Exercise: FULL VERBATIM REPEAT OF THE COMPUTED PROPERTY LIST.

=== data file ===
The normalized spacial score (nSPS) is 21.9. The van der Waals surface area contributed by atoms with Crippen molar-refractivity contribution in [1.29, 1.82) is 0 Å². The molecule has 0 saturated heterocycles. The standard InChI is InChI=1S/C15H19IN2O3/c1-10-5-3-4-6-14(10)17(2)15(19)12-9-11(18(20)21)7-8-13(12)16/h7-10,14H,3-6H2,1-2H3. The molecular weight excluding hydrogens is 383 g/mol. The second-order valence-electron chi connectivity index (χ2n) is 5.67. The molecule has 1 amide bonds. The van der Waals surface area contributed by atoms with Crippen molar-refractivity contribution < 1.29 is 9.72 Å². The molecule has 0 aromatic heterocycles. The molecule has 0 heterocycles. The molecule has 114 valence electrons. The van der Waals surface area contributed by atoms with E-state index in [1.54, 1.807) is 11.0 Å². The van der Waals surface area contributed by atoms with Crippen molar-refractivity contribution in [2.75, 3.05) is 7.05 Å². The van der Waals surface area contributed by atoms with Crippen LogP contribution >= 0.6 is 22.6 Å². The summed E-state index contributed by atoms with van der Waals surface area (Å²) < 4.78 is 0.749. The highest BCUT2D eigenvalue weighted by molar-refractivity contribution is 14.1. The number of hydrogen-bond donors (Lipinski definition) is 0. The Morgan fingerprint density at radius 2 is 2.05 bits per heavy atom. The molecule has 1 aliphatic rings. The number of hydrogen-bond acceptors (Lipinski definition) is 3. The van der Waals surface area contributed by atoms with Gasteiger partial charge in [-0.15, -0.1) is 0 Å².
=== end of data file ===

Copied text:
The normalized spacial score (nSPS) is 21.9. The van der Waals surface area contributed by atoms with Crippen molar-refractivity contribution in [1.29, 1.82) is 0 Å². The molecule has 0 saturated heterocycles. The standard InChI is InChI=1S/C15H19IN2O3/c1-10-5-3-4-6-14(10)17(2)15(19)12-9-11(18(20)21)7-8-13(12)16/h7-10,14H,3-6H2,1-2H3. The molecular weight excluding hydrogens is 383 g/mol. The second-order valence-electron chi connectivity index (χ2n) is 5.67. The molecule has 1 amide bonds. The van der Waals surface area contributed by atoms with Crippen molar-refractivity contribution < 1.29 is 9.72 Å². The molecule has 0 aromatic heterocycles. The molecule has 0 heterocycles. The molecule has 114 valence electrons. The van der Waals surface area contributed by atoms with E-state index in [1.54, 1.807) is 11.0 Å². The van der Waals surface area contributed by atoms with Crippen molar-refractivity contribution in [2.75, 3.05) is 7.05 Å². The van der Waals surface area contributed by atoms with Crippen LogP contribution >= 0.6 is 22.6 Å². The summed E-state index contributed by atoms with van der Waals surface area (Å²) < 4.78 is 0.749. The highest BCUT2D eigenvalue weighted by molar-refractivity contribution is 14.1. The number of hydrogen-bond donors (Lipinski definition) is 0. The Morgan fingerprint density at radius 2 is 2.05 bits per heavy atom. The molecule has 1 aliphatic rings. The number of hydrogen-bond acceptors (Lipinski definition) is 3. The van der Waals surface area contributed by atoms with Gasteiger partial charge in [-0.15, -0.1) is 0 Å².